Who are the beneficiaries in a discretionary trust?

The beneficiaries are the people (including entities) for whose benefit the trustee holds the trust property. A discretionary trust often has a wide range of beneficiaries, including companies and other trusts.

The beneficiaries of a discretionary trust do not have an interest in the assets of the trust. They merely have a right to be considered until the trustee exercises its discretion to make a distribution.

There are typically two types of beneficiary to a trust:

  • A primary beneficiary is any entity that is named in the trust deed when it is created. These are entities specifically nominated to receive trust funds from the trustee.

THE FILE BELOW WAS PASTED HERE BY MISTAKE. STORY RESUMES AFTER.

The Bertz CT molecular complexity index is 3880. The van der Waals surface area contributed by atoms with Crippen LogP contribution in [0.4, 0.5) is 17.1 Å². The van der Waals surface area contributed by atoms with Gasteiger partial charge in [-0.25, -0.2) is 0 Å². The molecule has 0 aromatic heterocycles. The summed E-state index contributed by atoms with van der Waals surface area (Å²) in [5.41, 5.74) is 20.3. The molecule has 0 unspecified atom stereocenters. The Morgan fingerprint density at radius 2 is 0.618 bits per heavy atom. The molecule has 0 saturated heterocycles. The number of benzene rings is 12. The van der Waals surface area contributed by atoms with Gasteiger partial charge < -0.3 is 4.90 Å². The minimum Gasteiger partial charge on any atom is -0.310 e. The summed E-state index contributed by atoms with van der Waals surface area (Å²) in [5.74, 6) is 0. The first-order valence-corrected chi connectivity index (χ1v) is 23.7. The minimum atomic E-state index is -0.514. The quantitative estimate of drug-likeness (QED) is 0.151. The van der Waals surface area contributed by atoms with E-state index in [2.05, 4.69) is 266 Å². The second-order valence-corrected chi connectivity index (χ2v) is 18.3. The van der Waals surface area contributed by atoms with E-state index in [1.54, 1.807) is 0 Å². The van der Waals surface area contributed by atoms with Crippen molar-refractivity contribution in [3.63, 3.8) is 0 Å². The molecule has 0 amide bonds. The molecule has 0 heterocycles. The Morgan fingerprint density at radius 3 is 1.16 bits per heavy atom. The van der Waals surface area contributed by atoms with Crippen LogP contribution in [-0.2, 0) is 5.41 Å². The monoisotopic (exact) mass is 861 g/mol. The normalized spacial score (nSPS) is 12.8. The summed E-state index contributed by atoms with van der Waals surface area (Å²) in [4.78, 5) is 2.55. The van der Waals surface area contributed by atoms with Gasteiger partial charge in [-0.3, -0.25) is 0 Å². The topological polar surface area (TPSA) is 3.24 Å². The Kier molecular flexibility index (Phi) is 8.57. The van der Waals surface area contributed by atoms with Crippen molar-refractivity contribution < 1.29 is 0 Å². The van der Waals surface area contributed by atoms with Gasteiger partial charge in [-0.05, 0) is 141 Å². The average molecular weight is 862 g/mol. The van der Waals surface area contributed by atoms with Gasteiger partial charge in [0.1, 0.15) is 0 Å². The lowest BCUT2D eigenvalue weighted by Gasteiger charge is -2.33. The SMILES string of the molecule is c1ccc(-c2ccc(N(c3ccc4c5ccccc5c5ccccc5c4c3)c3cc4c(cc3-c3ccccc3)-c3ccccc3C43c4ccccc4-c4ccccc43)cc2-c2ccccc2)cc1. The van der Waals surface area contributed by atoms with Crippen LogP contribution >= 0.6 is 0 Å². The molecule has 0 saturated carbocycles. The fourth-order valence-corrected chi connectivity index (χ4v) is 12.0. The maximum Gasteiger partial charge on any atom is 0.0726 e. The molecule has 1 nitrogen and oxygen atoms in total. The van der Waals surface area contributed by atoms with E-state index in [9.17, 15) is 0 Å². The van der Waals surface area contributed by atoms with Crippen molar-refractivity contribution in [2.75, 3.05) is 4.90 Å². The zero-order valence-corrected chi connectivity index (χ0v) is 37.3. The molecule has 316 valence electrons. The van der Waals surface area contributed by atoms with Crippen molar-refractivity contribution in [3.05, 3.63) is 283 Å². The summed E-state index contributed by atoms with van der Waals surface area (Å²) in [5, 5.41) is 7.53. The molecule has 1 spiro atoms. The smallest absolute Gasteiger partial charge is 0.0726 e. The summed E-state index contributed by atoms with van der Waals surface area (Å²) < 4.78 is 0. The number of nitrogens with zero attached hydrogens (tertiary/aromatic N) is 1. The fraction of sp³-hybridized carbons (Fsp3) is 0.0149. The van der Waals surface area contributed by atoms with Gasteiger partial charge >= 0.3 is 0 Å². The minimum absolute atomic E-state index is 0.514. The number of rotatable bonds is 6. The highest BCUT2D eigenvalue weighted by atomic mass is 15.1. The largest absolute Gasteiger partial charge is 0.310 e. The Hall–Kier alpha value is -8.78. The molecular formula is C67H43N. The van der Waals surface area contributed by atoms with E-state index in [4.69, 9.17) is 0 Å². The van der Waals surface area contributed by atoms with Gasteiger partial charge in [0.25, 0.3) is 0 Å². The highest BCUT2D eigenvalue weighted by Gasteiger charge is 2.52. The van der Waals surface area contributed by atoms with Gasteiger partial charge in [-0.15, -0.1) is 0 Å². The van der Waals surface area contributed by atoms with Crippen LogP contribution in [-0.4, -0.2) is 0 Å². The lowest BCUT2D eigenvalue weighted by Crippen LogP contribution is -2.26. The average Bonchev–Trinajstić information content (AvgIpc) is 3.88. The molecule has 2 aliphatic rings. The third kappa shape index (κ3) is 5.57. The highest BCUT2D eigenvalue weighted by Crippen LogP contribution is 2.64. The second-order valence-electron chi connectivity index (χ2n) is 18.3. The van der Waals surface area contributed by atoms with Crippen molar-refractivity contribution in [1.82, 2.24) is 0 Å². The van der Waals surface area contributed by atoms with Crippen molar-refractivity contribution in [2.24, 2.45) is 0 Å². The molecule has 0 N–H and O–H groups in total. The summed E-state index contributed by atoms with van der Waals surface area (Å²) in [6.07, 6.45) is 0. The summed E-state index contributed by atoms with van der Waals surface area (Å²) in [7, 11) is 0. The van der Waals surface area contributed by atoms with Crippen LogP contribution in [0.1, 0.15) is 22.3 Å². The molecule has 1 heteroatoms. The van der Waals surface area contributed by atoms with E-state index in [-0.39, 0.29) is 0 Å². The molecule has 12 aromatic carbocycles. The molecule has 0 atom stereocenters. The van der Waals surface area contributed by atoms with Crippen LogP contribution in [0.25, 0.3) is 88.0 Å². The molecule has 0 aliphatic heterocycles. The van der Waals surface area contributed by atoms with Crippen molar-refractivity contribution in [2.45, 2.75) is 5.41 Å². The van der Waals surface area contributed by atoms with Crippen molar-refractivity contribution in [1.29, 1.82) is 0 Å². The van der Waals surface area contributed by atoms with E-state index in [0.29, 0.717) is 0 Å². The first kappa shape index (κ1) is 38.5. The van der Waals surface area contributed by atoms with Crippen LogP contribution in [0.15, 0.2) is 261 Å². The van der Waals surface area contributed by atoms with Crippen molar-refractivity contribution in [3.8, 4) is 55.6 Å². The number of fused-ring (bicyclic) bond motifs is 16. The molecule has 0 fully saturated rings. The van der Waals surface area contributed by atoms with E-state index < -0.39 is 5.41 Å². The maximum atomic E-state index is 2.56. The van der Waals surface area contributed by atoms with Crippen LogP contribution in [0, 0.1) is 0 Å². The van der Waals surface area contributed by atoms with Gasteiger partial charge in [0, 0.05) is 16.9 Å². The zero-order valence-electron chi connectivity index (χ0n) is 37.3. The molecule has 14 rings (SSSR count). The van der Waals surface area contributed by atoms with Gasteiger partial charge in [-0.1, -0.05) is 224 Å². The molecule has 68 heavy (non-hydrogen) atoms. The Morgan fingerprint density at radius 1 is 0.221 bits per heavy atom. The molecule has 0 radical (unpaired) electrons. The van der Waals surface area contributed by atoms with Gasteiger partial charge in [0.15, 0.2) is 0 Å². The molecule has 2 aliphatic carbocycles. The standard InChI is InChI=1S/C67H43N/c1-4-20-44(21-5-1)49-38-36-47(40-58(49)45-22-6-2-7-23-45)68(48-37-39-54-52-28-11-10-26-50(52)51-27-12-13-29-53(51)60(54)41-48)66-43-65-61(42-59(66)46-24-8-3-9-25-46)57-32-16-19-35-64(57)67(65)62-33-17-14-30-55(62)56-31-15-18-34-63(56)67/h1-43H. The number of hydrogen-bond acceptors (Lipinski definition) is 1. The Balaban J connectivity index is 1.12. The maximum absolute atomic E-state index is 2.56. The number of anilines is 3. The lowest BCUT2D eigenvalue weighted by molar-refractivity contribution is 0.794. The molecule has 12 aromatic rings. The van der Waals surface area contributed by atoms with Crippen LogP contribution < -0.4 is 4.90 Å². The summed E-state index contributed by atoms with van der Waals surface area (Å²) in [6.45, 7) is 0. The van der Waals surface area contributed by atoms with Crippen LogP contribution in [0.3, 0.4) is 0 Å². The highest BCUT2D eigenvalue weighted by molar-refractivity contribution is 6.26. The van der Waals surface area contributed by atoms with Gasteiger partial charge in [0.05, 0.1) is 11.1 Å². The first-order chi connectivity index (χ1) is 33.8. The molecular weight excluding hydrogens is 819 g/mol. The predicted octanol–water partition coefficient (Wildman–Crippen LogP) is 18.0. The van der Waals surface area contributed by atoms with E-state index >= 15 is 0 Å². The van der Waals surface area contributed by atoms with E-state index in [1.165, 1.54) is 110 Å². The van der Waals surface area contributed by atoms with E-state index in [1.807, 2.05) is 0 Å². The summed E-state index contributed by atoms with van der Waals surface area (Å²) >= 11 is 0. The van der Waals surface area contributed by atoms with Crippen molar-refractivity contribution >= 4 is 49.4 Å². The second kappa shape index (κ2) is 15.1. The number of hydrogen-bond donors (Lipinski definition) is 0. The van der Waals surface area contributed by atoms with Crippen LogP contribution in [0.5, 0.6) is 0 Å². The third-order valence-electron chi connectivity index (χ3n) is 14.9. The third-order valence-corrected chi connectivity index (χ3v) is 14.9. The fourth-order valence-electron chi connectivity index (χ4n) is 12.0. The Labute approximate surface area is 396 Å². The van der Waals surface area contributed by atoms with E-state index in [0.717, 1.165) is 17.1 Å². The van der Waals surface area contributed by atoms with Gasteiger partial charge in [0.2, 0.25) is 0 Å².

• A ‘general’ beneficiary is typically a related entity to a primary beneficiary and can include grandparents, parents, siblings, children, stepchildren, grandchildren, nieces and nephews, cousins, etc.

This also includes any of the above related to the spouse of a primary beneficiary.

The trust deed also allows, by default, any further trusts (including superannuation funds) and companies associated with any of the beneficiaries, along with employees of the trust and charities, churches, etc to be a beneficiary.